In October 2003, the Standing Committee on Official Languages of the House of Commons submitted a report titled "Access to Health Care for the Official Language Minority Communities: Legal Basis, Current Initiatives and Future Prospects", in which it underscored the difficulties faced by OLMCs in accessing health care.

A year later, in her annual report to Parliament (2004), the Commissioner of Official Languages recognized the progress that had been made, but criticized CIHR's response to certain recommendations made by the Standing Committee on Official Languages of the House of Commons and asked the government to add CIHR to the list of designated institutions in accordance with sections 41 and 42 of the Official Languages Act.

Creation of the OLMC research initiative

In 2003, in keeping with their mandate and obligations to promote strategic health research in both official languages, and in order to better meet the health research needs of English and French-speaking Canadians living in minority communities, CIHR took the necessary steps to promote health research that targeted these two communities.

As a first step, CIHR named Mrs. Christine Fitzgerald, Executive Vice-President of CIHR, as the Official Languages Champion. In addition to increasing the visibility of official languages at CIHR and ensuring that its commitments and obligations concerning official languages are honoured, Mrs. Fitzgerald is largely responsible for the adoption of a number of measures aimed at promoting health research on the needs of OLMCs.

In November 2004, CIHR create a strategic research initiative on the official language minority communities (OLMC) and Dr. Morris Barer, Scientific Director of the Institute of Health Services and Policy Research (IHSPR) became the OLMC initiative champion. In April 2005, he requested and was granted funding by Research Priorities and Planning Committee (RPPC) $1.5 M from the 13 research institutes. These funds would subsidize research projects for the next four fiscal years. The RPPC also approved the hiring of permanent staff to manage OLMC initiative activities.

Vision and Objectives

The purpose of the OLMC research initiative is to create knowledge and facilitate its application to reduce health disparities between official language minority and majority communities in Canada. To that end, the OLMC research initiative aims to promote the study of health determinants and specific needs of the French- and English-speaking minority communities, identify priority research areas, increase the number of researchers involved in these issues and ensure that new knowledge is transmitted to researchers, clinicians and other concerned stakeholders with a view to improving the health of OLMCs.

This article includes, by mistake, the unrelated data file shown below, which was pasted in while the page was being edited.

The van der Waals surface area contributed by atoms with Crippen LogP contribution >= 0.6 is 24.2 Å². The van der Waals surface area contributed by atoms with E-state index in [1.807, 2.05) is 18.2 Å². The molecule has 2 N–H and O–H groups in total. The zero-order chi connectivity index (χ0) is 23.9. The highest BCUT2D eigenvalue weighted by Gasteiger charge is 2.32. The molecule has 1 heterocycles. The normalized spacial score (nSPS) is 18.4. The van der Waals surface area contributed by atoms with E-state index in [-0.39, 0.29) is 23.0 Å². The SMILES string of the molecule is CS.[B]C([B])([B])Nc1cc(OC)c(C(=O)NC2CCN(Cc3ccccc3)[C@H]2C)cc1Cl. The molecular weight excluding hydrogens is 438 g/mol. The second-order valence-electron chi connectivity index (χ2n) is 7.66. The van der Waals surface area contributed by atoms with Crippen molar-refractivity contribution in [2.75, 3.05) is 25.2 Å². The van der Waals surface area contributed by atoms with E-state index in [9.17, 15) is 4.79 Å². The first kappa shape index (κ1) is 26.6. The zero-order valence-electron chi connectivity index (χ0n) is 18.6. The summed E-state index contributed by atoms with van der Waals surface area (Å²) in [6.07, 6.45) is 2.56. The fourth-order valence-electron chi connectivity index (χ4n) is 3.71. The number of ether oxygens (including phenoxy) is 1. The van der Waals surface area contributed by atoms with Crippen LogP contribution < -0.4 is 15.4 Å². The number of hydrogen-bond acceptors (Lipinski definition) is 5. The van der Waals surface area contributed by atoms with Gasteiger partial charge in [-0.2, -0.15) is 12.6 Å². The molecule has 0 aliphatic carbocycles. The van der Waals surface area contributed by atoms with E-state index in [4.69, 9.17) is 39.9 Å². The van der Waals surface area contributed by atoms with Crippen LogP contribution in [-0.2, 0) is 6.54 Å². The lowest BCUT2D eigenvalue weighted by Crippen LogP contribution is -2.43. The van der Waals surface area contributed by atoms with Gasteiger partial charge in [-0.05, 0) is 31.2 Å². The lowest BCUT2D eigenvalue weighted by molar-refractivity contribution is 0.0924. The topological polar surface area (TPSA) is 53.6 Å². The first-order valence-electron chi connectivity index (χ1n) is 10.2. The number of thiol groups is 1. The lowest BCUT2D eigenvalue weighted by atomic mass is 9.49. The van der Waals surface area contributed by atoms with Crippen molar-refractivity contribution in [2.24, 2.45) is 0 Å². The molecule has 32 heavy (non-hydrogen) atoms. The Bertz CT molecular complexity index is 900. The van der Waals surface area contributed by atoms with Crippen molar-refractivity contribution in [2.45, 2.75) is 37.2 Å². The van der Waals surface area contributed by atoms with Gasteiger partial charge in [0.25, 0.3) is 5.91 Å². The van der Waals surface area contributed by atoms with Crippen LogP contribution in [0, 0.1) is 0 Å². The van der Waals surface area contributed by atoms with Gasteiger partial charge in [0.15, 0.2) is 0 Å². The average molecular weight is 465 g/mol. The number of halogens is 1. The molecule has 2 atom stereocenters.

Consultative Committee

In 2004, along with the creation of the OLMC initiative, a consultative committee was formed to advise CIHR on OLMC health research needs and the most effective ways of supporting the research. The committee's mandate also includes formulating a strategic plan to increase research capacity and establish a national research agenda.

The committee members were chosen to ensure that both minority language communities were represented. Some of the members are experienced researchers or experts in the health of these communities and have a deep understanding of the challenges faced by both language communities. Others represent organizations that are strongly committed to the promotion and vitality of OLMCs. Each member of the committee is responsible for contributing expertise that is drawn upon in discussions and deliberations on OLMC initiative priorities. The diversity of expertise and experience in the field of OLMC health research is a key factor in the success of the initiative.

The OLMC Consultative Committee is made up of 12 members, including two co-chairs and an observer and meets twice a year. The management team for the initiative organizes and participates in the meetings as ex-officio members (see Appendix B for the complete list of current and former members).

Initiative Activities

Since its creation, the OLMC initiative has been involved in its own activities, as well as others in which it has collaborated. Because this was a new initiative, it was important to increase the opportunities to promote its mandate and its activities. To enhance the visibility of this initiative and to increase the number of researchers interested in this field, CIHR collaborated on projects dealing with the health of French- and English-speaking minority communities. In addition, in keeping with its primary purpose, the OLMC research initiative also increased its funding activities.

Development and promotional activities